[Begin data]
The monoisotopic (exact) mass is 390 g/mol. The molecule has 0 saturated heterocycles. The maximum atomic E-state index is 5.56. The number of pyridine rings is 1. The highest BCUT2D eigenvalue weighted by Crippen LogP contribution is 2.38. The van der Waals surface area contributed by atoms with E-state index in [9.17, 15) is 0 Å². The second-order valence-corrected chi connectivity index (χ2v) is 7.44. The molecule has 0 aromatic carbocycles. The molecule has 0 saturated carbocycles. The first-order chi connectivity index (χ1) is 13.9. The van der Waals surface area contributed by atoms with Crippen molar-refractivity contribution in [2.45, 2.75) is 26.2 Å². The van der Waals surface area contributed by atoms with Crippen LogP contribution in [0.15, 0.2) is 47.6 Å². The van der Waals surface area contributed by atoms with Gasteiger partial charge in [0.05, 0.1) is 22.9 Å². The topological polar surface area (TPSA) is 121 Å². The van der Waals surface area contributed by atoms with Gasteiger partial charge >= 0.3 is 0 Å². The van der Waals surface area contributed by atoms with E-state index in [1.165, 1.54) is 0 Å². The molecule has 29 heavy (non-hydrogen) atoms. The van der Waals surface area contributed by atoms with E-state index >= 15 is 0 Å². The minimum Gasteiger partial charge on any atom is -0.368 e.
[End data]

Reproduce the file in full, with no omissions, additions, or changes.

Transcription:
The monoisotopic (exact) mass is 390 g/mol. The molecule has 0 saturated heterocycles. The maximum atomic E-state index is 5.56. The number of pyridine rings is 1. The highest BCUT2D eigenvalue weighted by Crippen LogP contribution is 2.38. The van der Waals surface area contributed by atoms with E-state index in [9.17, 15) is 0 Å². The second-order valence-corrected chi connectivity index (χ2v) is 7.44. The molecule has 0 aromatic carbocycles. The molecule has 0 saturated carbocycles. The first-order chi connectivity index (χ1) is 13.9. The van der Waals surface area contributed by atoms with Crippen molar-refractivity contribution in [2.45, 2.75) is 26.2 Å². The van der Waals surface area contributed by atoms with Crippen LogP contribution in [0.15, 0.2) is 47.6 Å². The van der Waals surface area contributed by atoms with Gasteiger partial charge in [0.05, 0.1) is 22.9 Å². The topological polar surface area (TPSA) is 121 Å². The van der Waals surface area contributed by atoms with Gasteiger partial charge >= 0.3 is 0 Å². The van der Waals surface area contributed by atoms with E-state index in [1.165, 1.54) is 0 Å². The molecule has 29 heavy (non-hydrogen) atoms. The van der Waals surface area contributed by atoms with E-state index >= 15 is 0 Å². The minimum Gasteiger partial charge on any atom is -0.368 e.